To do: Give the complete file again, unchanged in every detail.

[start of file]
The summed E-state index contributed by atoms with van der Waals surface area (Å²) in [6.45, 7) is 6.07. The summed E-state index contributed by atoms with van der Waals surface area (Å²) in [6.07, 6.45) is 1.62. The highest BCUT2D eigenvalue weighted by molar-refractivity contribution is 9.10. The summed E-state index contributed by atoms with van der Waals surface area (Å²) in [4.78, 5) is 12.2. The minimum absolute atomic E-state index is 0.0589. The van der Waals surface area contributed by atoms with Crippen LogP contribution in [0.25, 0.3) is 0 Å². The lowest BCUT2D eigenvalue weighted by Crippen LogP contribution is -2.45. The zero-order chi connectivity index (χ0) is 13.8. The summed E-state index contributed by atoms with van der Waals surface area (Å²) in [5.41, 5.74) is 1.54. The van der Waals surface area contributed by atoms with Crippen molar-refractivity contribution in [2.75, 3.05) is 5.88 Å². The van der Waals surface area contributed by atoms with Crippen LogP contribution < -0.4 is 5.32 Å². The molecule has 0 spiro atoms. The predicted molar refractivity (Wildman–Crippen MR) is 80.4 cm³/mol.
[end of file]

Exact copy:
The summed E-state index contributed by atoms with van der Waals surface area (Å²) in [6.45, 7) is 6.07. The summed E-state index contributed by atoms with van der Waals surface area (Å²) in [6.07, 6.45) is 1.62. The highest BCUT2D eigenvalue weighted by molar-refractivity contribution is 9.10. The summed E-state index contributed by atoms with van der Waals surface area (Å²) in [4.78, 5) is 12.2. The minimum absolute atomic E-state index is 0.0589. The van der Waals surface area contributed by atoms with Crippen LogP contribution in [0.25, 0.3) is 0 Å². The lowest BCUT2D eigenvalue weighted by Crippen LogP contribution is -2.45. The zero-order chi connectivity index (χ0) is 13.8. The summed E-state index contributed by atoms with van der Waals surface area (Å²) in [5.41, 5.74) is 1.54. The van der Waals surface area contributed by atoms with Crippen molar-refractivity contribution in [2.75, 3.05) is 5.88 Å². The van der Waals surface area contributed by atoms with Crippen LogP contribution < -0.4 is 5.32 Å². The molecule has 0 spiro atoms. The predicted molar refractivity (Wildman–Crippen MR) is 80.4 cm³/mol.